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Michael Covel’s CNBC Experiences; His Seinfeld Moment

The CNBC Trading Floor but are they credible
The CNBC Trading Floor

In the world of financial media–it is a full court press for your attention (read: your dollars). Yet it always strikes me very odd to see way too many people worship random financial dogma or slick talking market gurus.

Many clearly see market gurus as religious prophets. When CNBC zombies say it’s time to buy Google or dump Las Vegas Sands, many follow random advice blindly–mostly because of the name fame factor. Do you actually know anything real about these people? Or could they just be cartoons? Is CNBC Credible?

If fame is a factor in your market choices—honk the horn and yell, “Booyah!” So why do people listen to talking heads making predictions all day long? Are they thinking, “Maybe he will help me make millions in the stock market?” Or is it, “Maybe he’s right in his Google timing, and I can make a killing right now?” Or is it really, “He’s on CNBC; he has to be right!”

Think of it this way: A guru comes on and says buy Gold. Isn’t he saying that to the whole world? Worse yet, if you allow yourself to buy on a guru tip, does he call you up when it’s time to sell? Or are you just assuming when he says buy, Gold will go up forever and you’ll never need to sell?

Visit to CNBC Offices

I have had several odd CNBC experiences over the last 15 years.


Just damn odd.

From Maria Bartiromo (see video below) to David Faber to Joe Kernen to Susan Krakower… what follows is my CNBC experience.

However, first consider an instantly recognizable passage for Seinfeld comedy fans:

NBC Executive: I just wanted to let you know that we’ve been discussing you at some of our meetings and we’d be very interested in doing something.
Jerry: Really? Wow.
NBC Executive: If you have any idea for a TV show for yourself, well, we’d just love to talk about it.
Jerry: I’d be very interested in something like that.
NBC Executive: Well, why don’t you give us a call and maybe we can develop a series.
Jerry: Okay. Great. Thanks.

George returns.

George: What was that all about?
Jerry: They said they were interested in me.
George: For what?
Jerry: A TV show.
George: Your own show?

Later Jerry and George are talking.

Jerry: Well, what’s our new show idea going to be about?
George: It’s about nothing.
Jerry: No story?
George: No, forget the story.
Jerry: You’ve got to have a story.

A little later.

Jerry: And its about nothing?
George: Absolutely nothing.
Jerry: So you’re saying, I go in to NBC, and tell them I got this idea for a show about nothing?

Just like Jerry and George CNBC (owned by NBC) once invited me to their offices. They paid my travel. I had no specific knowledge of what they wanted, but the meeting was with producer Susan Krakower who had invented Jim Cramer’s show Mad Money. It was assumed that they were looking for new content. Once there, the meeting was in a small windowless New Jersey office with Krakower and her two lieutenants. It was like when Jerry and George went to meet with NBC. A Jim Cramer poster hung behind her (no joke).

Jim Cramer
Jim Cramer

Krakower sat in front of me behind a large desk and her two lieutenants flanked me on either side. It was triangulation so to speak. They peppered me with small talk questions, yet seemed to have no clue about my writings, research, or thinking. They had not read my books. They only had a picture of me that I had not seen before (something you might imagine an actor brings to a Hollywood casting call). This was the epicenter of CNBC’s content development: A glossy headshot.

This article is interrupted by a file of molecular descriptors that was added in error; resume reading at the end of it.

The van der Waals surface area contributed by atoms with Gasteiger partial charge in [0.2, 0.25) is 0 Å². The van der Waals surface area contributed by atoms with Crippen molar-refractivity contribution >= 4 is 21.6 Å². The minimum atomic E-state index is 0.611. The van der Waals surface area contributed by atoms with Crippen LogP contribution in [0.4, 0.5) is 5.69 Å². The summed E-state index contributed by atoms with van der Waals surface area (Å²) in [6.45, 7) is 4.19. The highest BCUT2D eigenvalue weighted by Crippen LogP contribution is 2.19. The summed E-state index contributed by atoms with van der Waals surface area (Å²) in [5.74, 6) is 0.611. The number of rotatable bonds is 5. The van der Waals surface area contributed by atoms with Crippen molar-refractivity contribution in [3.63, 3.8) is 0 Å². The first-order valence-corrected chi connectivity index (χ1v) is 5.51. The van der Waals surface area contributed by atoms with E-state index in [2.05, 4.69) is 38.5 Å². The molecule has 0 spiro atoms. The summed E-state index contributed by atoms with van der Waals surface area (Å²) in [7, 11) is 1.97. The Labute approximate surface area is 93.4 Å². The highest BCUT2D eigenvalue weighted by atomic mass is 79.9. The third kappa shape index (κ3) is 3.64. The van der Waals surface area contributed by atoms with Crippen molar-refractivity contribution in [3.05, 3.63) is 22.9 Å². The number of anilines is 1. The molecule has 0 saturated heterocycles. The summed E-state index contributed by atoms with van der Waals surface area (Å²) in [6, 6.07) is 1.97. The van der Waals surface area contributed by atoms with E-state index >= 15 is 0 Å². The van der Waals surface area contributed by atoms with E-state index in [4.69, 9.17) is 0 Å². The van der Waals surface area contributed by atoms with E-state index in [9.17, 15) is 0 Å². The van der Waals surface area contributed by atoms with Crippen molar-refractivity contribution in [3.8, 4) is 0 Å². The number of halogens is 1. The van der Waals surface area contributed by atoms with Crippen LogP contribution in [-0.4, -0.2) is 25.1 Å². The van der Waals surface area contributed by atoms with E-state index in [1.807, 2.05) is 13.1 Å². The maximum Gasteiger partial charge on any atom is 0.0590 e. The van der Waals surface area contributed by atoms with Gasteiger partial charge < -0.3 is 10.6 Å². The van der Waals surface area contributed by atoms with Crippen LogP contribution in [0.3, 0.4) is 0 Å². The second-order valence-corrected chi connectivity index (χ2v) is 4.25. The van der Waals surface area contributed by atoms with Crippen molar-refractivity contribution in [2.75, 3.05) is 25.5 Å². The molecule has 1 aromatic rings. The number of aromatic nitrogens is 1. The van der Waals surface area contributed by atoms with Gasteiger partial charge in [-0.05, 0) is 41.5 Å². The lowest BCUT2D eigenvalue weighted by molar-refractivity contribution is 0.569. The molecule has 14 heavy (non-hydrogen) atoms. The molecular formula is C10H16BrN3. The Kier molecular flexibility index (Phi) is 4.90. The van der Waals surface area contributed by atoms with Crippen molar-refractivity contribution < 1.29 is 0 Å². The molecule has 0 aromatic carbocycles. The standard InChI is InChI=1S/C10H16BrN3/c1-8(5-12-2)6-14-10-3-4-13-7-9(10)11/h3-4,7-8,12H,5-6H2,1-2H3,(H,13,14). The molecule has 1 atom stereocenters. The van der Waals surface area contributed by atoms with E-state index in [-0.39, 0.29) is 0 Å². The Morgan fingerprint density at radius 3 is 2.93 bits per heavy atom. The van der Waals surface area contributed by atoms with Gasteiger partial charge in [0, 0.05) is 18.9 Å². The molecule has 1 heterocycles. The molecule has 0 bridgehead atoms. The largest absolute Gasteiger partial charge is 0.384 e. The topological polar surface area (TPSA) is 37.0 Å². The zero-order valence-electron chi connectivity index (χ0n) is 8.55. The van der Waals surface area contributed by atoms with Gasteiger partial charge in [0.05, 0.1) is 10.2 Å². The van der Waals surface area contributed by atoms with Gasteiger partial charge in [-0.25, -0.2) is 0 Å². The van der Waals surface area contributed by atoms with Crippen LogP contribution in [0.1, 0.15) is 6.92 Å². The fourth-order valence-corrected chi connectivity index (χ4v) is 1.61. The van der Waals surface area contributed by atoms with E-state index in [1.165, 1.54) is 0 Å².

Krakower asked me to hypothetically program ten hours of airtime for CNBC. My idea for new programming was blunt: trend following, not more stories. My ability to play the game was not very good, and it was easy to see that candor was taken as an insult. The conversation bounced around for 30 minutes and surprise, surprise there was no further dialogue.

Walking through the halls of CNBC’s studios that day reminded me of The Truman Show: a constructed reality, a staged, scripted TV show. Except instead of it being one person (Jim Carrey’s character in The Truman Show) who does not know reality is fake, CNBC’s reality plays to a worldwide audience daily, week after week and year after year. Views like that make me a persona non grata with some.

Once after speaking to an audience of nearly 1,000 in Brazil, and after the audience had just listened to me proselytize (come on, I got to play the title of this book up some!) about the negatives of media and press, the barbed wire question was thrown to rip me a new one:

“How are you different than Jim Cramer?”

Now that question came after an hour of talking about trend following in depth in the context of the 2008 market crash as trend followers cleaned up. But still, it was a great question to explain further. It comes down to fundamentals versus trend following. If you watch Cramer, you always have to tune in to stay current, that is the hook. That is not the trend following process. It is not my process.

Once you know the trend trading way, you do not need anyone to hold your hand to cross the street. That’s a big difference. Although, teaching as many people as possible is my goal, and capitalism courses through my veins, comparisons to Cramer do not equate. My logic does not win everyone over. One reader complained:

“You trash CNBC and other people, but they provide very good information if you know how to use it, and you shouldn’t just trash everybody’s point of view because there are a lot of smarter people than you, who have a better opinion.”

He is so lost.

Joe Kernen and David Harding

On April 8, 2011, CNBC anchor Joe Kernen interviewed David Harding. At the time of that interview, Harding’s firm Winton Capital was managing $21 billion dollars in assets for clients via trend following strategies. Consider Kernen’s interview and my questions that follow.

Joe Kernen started the interview reading from a piece of paper that described Harding as a systematic trend follower who believes scientific research will succeed in the long run. He wondered out loud if “computers” were used and asked Harding to describe his trading strategy.2

Harding, on remote from London, responded that his firm “goes with the flow.” He follows trends and makes money going long on rising markets and short on declining markets. He mentioned that there had been enough trends for his firm to make money nearly every year for the last 15 years.3

Kernen pounced, wondering whether he could blame Harding and other trend followers for Oil and Gold going higher and “for the pendulum swinging much further than it should on a fundamental basis.”4

Harding thought there might be some truth to Kernen’s point, but there was only so much time to elaborate. Kernen, under his breath, with a huge wide smile emerging, interjected at that acknowledgement: “Uh, yeah.”5